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Keywords: planimeter, Computation of area, zero circle
Instrumental methods are one of the important technique uses to determine area of a plot. The other methods for area computation are using field notes and from previously plotted plan. We have already discussed them here.
Computation of areas and volumes | Computation of Area from Plan
Significance of Planimeter in Area computation
The planimeter gives more accurate (within one percent) results compared to the other methods except by direct calculation from the field notes. It is used for determining the areas of figures plotted to scale, especially when the boundaries are irregular. Example for such plots are, plot with irregular boundary and plot having a river as boundary on one side.
Figure 1: Planimeter (Source: britannica.com)
What is planimeter?
The working principle of the Amsler Polar planimeter, which is in common use, is described below. The planimeter consists of two arms hinged at a point calls the pivot points. One of the arms is called the anchor arms and is of fixed length. At the end of the anchor arm is a needle –point (called the anchor point), which is used to fix the anchor on the paper. The anchor arm has a small weight at the end, figure 1.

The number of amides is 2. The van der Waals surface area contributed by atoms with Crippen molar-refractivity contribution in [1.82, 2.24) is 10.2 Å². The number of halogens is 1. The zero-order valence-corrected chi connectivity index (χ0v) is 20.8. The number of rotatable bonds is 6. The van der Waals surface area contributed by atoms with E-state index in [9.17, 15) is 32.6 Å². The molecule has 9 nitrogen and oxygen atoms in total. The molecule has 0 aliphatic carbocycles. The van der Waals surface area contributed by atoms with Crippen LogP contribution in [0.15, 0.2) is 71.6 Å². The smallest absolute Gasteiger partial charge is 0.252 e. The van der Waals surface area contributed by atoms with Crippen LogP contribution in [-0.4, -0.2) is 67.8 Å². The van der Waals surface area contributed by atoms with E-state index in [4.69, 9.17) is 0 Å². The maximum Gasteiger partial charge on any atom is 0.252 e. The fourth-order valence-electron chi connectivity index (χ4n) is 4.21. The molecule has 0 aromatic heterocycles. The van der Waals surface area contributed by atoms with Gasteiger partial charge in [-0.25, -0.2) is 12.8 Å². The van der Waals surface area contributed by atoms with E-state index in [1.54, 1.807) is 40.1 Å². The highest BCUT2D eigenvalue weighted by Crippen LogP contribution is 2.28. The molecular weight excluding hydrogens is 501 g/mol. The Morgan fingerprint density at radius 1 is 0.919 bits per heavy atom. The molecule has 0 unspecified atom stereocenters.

The other arm(called the tracing arm) carries a tracing point, which is moved round the boundary of the area to be measures. A wheel whose axis is parallel to the tracing arm measures the area of the plot.
The wheel carries a graduate drum divided into 100 parts, the tenths of a part being read on the vernier. Then only the complete revolutions of the wheel or roller are read on the counting disc or dial to which the wheel is attached. The counting disc is divided into ten equal parts and advances one line at every full turn of the wheel. The counting disc performs one revolution at every 10 turns of the wheel.
Each reading is a figure of 4 digits, the unit part being read on the counting disc, he tenths and the hundredths in the drum, and the thousandths on the vernier. When the zero of the wheel is opposite the zero of the vernier, the mark of the counting disc should be opposite the index mark. However, this may not always be true due to the imperfections of the gear.
The planimeter is connected on three points such as the anchor point, the tracing point and in the periphery of the wheel. When the tracing point is moved around the outline of the plot figure, the graduated wheel partly rotates and partly slips. This is because the normal component of the motion causes rotation, while the axial component of the motion causes slip. But this slip does not affect the reading. The total amount of rotation of the wheel measures is the total normal displacement. Thus the complete area is covered in this process.
Actual methods and procedure for the measurement of area is discussed in the next article. Check it out here.
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